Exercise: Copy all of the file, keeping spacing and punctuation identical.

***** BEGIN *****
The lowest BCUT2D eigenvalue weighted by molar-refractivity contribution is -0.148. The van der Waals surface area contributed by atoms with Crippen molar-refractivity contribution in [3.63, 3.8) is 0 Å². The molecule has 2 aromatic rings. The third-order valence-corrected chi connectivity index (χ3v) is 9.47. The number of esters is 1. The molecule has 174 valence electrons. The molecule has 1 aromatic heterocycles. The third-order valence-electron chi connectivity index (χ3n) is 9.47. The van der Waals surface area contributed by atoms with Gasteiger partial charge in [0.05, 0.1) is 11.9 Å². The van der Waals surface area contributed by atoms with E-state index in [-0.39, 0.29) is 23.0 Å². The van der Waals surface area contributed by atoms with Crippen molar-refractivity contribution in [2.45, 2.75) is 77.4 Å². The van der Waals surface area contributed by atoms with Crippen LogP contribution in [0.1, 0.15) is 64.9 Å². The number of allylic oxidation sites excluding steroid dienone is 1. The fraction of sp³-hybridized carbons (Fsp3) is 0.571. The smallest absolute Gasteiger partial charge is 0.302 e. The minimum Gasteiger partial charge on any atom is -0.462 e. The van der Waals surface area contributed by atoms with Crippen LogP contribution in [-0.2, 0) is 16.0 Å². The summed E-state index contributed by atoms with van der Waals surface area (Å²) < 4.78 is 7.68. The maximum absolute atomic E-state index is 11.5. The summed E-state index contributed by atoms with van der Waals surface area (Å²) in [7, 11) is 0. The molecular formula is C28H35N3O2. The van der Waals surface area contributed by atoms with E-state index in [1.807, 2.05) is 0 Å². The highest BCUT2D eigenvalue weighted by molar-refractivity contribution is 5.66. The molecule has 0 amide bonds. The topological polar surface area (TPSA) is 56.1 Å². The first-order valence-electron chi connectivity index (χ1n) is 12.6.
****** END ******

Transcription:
The lowest BCUT2D eigenvalue weighted by molar-refractivity contribution is -0.148. The van der Waals surface area contributed by atoms with Crippen molar-refractivity contribution in [3.63, 3.8) is 0 Å². The molecule has 2 aromatic rings. The third-order valence-corrected chi connectivity index (χ3v) is 9.47. The number of esters is 1. The molecule has 174 valence electrons. The molecule has 1 aromatic heterocycles. The third-order valence-electron chi connectivity index (χ3n) is 9.47. The van der Waals surface area contributed by atoms with Gasteiger partial charge in [0.05, 0.1) is 11.9 Å². The van der Waals surface area contributed by atoms with E-state index in [-0.39, 0.29) is 23.0 Å². The van der Waals surface area contributed by atoms with Crippen molar-refractivity contribution in [2.45, 2.75) is 77.4 Å². The van der Waals surface area contributed by atoms with Crippen LogP contribution in [0.1, 0.15) is 64.9 Å². The number of allylic oxidation sites excluding steroid dienone is 1. The fraction of sp³-hybridized carbons (Fsp3) is 0.571. The smallest absolute Gasteiger partial charge is 0.302 e. The minimum Gasteiger partial charge on any atom is -0.462 e. The van der Waals surface area contributed by atoms with Crippen LogP contribution in [-0.2, 0) is 16.0 Å². The summed E-state index contributed by atoms with van der Waals surface area (Å²) < 4.78 is 7.68. The maximum absolute atomic E-state index is 11.5. The summed E-state index contributed by atoms with van der Waals surface area (Å²) in [7, 11) is 0. The molecular formula is C28H35N3O2. The van der Waals surface area contributed by atoms with E-state index in [1.807, 2.05) is 0 Å². The highest BCUT2D eigenvalue weighted by molar-refractivity contribution is 5.66. The molecule has 0 amide bonds. The topological polar surface area (TPSA) is 56.1 Å². The first-order valence-electron chi connectivity index (χ1n) is 12.6.